"Because things are the way they are, things will not stay the way they are."
Report: Canada's arts "may not have a choice" but to embrace digital media
From "Beyond The Curtain: How Digital Media is Reshaping Theatre"
The technological revolution that is sweeping through all aspects of our society is also impacting the performing arts. Digital media and technological innovations present both opportunities and challenges to our performance communities. On one hand they allow theatre, dance, opera and music the potential to reach new audiences on a variety of platforms, engaging a younger generation with the live performance experience. On the other hand, there are barriers to innovation. Most performing arts organizations face financial challenges. The box office plays a significant funding role so selling tickets to the live show is the top priority. There is little money left over for experimentation with digital media. Unions and guilds are under pressure to modify their collective agreements, but there is a debate on just how much those agreements should change. In addition, the model as to how performers and other creative professionals involved in a theatrical production will be paid has yet to be fully explored. Traditionalists and innovators have divergent views on just how quickly the theatre world should rush into the brave new digital world. We may not have a choice. Beyond Canada's borders theatre companies are taking advantage of opportunities provided by the digital age. Canadians can now watch the National Theatre Live, Live from the Met and Live from Lincoln Center at their local cinema, but apart from occasional exceptions, cannot enjoy the best of what Canadian performing arts has to offer. By its very nature theatre is a shared experience that relies on interaction between performers and the audience. Interaction, community and shared experiences are all themes that also underpin the world of digital media. To apply those themes to the world of theatre, which has managed to survive countless shifts over the centuries makes logical sense.
Commentary: Opera in the movie multiplex falls flat
Alexandra Coghlan, The Independent newspaper [UK], 12/4/12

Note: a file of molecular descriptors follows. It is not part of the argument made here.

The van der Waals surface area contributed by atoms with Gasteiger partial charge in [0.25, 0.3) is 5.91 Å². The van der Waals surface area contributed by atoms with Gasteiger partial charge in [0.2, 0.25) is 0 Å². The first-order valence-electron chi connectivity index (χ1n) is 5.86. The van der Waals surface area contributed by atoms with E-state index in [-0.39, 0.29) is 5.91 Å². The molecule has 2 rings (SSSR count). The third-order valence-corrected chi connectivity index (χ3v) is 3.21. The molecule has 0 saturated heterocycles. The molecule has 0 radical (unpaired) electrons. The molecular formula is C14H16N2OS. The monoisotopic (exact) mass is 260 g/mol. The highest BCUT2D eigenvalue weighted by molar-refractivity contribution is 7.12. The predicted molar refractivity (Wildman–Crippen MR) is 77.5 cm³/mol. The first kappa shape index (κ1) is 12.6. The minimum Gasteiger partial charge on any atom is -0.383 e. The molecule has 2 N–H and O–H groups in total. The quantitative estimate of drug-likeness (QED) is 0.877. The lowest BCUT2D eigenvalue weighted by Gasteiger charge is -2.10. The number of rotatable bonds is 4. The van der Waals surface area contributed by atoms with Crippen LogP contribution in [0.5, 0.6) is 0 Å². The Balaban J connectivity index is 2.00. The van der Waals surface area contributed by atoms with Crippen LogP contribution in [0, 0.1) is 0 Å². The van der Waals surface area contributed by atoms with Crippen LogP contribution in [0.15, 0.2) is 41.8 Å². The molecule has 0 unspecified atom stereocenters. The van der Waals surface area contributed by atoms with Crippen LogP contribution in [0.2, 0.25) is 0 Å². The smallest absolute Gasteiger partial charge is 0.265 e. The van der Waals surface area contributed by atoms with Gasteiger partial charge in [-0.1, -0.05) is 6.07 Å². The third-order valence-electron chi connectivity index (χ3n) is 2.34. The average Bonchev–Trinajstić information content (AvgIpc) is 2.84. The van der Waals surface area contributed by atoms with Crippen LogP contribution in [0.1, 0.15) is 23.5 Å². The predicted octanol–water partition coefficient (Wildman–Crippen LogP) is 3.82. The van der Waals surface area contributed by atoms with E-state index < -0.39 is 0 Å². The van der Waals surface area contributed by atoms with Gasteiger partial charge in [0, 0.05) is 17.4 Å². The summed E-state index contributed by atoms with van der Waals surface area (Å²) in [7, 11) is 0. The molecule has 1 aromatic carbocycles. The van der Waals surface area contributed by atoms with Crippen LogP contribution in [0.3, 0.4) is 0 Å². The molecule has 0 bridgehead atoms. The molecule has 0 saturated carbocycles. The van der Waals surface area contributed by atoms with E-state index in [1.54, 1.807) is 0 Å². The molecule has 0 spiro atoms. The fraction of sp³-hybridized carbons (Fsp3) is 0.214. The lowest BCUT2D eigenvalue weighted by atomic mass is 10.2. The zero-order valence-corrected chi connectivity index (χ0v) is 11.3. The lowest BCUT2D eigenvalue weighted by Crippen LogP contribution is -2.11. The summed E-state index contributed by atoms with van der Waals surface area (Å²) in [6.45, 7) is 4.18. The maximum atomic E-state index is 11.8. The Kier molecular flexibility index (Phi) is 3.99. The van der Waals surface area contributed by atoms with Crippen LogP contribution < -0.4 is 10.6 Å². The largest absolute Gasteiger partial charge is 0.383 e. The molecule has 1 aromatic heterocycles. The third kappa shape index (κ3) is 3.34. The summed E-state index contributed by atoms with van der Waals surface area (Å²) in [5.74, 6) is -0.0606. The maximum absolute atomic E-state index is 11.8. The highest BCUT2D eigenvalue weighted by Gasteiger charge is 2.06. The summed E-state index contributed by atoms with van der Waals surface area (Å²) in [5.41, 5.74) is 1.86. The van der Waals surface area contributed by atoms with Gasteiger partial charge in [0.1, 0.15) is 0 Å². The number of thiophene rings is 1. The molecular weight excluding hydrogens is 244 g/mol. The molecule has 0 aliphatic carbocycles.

Cinema, the cry goes up on all sides, is the future of opera. This is the technological crutch that can prop up an increasingly frail art-form. The figures seem to bear this out. The Financial Times recently estimated the Met's annual income from its screenings at $11 million. But as so many operatic heroes learn, riches always come at price. When we take this sprawling, generous art-form and flatten it into the confines of a cinema screen we rob it of its live excitement. We leave a demanding art-form at the mercy of second-rate sound-systems and flat acoustics that simply can't carry the weight of singers trained to fill huge halls without amplification. Opera companies claim their broadcasts will attract a new audience. A 2008 survey by OPERA America, however, identified just 5% of the audience for Met broadcasts had never been to live opera. [And] what happens when digital audiences routinely outnumber live ones? Surely the temptation will be to start catering to this new format, designing productions around what works best in the new medium. David Sabel at National Theatre Live recently referred to audiences for live-broadcast performances as "effectively a 'studio' audience" - a dangerous precedent echoed in the BBC Proms' acoustic favouring of radio listeners over those in the Royal Albert Hall. To those who say opera must move with the times, I respond that it absolutely must. So let's bring the innovations of cinema into the opera house itself. Rather than let technology dilute the essence of opera, let it enhance it, use it to grow the genre into something recognisably contemporary yet authentically operatic. Alongside this, we must revisit that neglected creature the opera-film. [This is] as far from the sanitised, compromised opera broadcasts as can be imagined, a genuine hybrid of art-forms that amplifies opera through cinema and cinema through opera. Isn't that what the digital age is all about?